This is Daniel Garber at the Movies, each Friday morning on CIUT 89.5 FM and on my website,culturalmining.com

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Ong Bak 3

Posted in Action, Boxing, Cultural Mining, Elephants, Fighting, Movies, Muay Thai, Mysticism, Subtitles, Thailand, Uncategorized, violence by CulturalMining.com on February 15, 2011

Ong Bak 3

Dir: Tony Jaa, Panna Rittikrai

Tien is a 16th Century Thai man, an ophan of royal background, who learned to defend himself after his parents died. The movie begins as he’s being attacked by  mean guys carrying black poles. Though a great fighter, he loses this battle and is chained up. Somehow, he is rescued and taken back to his village, where he studies with a Buddhist priest to learn how to overcome his sins, grow a beard, learn classical Thai dancing, and escape his cycle of endless death and rebirth. The cruel soldiers, (and their satanic, black lipsticked royal boss) — who abuse elephants, spread disease, are disrespectful toward the elderly, and like to kill innocent villagers — are his main enemies.

It’s up to Tien to confront these terrible invaders and defeat them in a series of beautifully choreographed – but bloody! – fights. Tien (Tony Jaa) uses mainly Muay Thai techniques to fight back against the swordsmen. These are combined with some tremendous leaps, jumps and falls, and some deft spear-handling and sword-chopping. But despite all his meditation to cleanse his Karma, Tien still seems to relish the slow-mo stabbing bloodbaths in some of his long battles. And the enemy, in his pointy golden hat, can feed off Tien’s vengefulness and stop all of his efforts unless he can overcome his own feelings of sin.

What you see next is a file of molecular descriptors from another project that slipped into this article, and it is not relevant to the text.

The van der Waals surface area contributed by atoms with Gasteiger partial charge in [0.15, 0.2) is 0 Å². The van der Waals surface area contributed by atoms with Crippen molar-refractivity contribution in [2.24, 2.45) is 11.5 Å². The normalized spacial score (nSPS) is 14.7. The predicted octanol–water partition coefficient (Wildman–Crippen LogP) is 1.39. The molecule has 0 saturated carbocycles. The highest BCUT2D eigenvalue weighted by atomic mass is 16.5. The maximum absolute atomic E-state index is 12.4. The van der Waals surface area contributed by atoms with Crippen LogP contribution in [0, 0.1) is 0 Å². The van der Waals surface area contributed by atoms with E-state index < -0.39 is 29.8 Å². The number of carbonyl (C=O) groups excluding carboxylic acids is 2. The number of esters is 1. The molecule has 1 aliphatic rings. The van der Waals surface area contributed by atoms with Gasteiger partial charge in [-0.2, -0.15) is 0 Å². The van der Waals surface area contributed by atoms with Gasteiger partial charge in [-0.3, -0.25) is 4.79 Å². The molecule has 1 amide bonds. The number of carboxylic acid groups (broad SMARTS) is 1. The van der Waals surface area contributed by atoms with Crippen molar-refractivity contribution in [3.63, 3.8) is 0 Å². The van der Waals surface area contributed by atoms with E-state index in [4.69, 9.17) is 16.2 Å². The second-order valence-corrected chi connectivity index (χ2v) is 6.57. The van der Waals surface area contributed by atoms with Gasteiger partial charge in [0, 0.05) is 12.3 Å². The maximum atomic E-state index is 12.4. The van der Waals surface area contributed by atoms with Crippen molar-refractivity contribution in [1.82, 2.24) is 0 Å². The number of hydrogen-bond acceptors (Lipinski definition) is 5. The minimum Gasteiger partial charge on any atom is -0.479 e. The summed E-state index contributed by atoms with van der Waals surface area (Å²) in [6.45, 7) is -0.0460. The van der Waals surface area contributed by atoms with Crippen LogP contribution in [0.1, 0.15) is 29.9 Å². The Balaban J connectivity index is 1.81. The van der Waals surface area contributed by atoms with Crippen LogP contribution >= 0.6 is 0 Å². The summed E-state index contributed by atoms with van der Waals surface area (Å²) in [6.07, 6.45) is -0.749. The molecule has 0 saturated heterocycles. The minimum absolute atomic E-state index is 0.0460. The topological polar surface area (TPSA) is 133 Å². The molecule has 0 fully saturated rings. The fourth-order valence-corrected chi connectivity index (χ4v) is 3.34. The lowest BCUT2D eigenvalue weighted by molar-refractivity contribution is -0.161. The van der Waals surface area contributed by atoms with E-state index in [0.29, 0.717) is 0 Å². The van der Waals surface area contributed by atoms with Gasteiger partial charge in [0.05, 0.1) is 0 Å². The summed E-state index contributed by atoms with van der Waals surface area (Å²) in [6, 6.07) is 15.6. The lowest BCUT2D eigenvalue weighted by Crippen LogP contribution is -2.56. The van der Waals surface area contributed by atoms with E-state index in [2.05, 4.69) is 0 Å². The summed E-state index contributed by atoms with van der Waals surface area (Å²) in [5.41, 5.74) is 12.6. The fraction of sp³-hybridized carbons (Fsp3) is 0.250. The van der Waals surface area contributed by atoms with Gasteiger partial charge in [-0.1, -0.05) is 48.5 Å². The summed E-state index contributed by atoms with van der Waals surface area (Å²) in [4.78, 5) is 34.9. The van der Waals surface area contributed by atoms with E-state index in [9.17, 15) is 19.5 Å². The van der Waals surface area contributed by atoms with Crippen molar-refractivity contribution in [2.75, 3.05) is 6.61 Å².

The fights scenes in Ong Bak 3 are good, but the story is harder to follow than the straightforward plots of Ong Bak (get back the missing Buddha head) and Tom Yum Goong (bring back the missing baby elephant). Ong Bak 3 – which is really just the second half of Ong Bak 2 (and with no connection to the original Ong Bak) — is there mainly for its spectacular kickboxing. The comic relief (a mentally handicapped man with matted hair) isn’t funny, the strange dancing and meditation scenes – while fascinating, at first – seem weirdly out of place in a Muay Thai movie, and the plot doesn’t make a whole lot of sense. But the fights, the destruction, and the multi-level scenes atop elephants are not bad at all.

Ong Bak 3 is released tomorrow (Feb. 15th, 2011) on DVD, nationwide. Extras includes interviews (in Thai) with Tony Jaa and other stars.